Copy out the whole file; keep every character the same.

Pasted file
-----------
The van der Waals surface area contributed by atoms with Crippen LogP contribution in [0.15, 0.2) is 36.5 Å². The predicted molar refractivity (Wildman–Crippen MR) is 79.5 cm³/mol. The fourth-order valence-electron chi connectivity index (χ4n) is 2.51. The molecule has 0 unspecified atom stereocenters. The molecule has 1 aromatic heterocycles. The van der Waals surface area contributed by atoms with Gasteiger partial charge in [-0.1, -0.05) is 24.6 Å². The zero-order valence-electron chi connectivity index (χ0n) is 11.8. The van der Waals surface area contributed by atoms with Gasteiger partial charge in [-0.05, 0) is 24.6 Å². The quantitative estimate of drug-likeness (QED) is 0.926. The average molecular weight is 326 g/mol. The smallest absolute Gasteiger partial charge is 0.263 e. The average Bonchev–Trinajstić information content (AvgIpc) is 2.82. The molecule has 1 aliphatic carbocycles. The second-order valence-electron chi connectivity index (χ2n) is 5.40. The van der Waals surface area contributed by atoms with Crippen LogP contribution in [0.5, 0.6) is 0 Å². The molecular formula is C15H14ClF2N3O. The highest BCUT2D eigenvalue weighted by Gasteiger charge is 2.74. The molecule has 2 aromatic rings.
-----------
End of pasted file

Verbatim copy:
The van der Waals surface area contributed by atoms with Crippen LogP contribution in [0.15, 0.2) is 36.5 Å². The predicted molar refractivity (Wildman–Crippen MR) is 79.5 cm³/mol. The fourth-order valence-electron chi connectivity index (χ4n) is 2.51. The molecule has 0 unspecified atom stereocenters. The molecule has 1 aromatic heterocycles. The van der Waals surface area contributed by atoms with Gasteiger partial charge in [-0.1, -0.05) is 24.6 Å². The zero-order valence-electron chi connectivity index (χ0n) is 11.8. The van der Waals surface area contributed by atoms with Gasteiger partial charge in [-0.05, 0) is 24.6 Å². The quantitative estimate of drug-likeness (QED) is 0.926. The average molecular weight is 326 g/mol. The smallest absolute Gasteiger partial charge is 0.263 e. The average Bonchev–Trinajstić information content (AvgIpc) is 2.82. The molecule has 1 aliphatic carbocycles. The second-order valence-electron chi connectivity index (χ2n) is 5.40. The van der Waals surface area contributed by atoms with Crippen LogP contribution in [0.5, 0.6) is 0 Å². The molecular formula is C15H14ClF2N3O. The highest BCUT2D eigenvalue weighted by Gasteiger charge is 2.74. The molecule has 2 aromatic rings.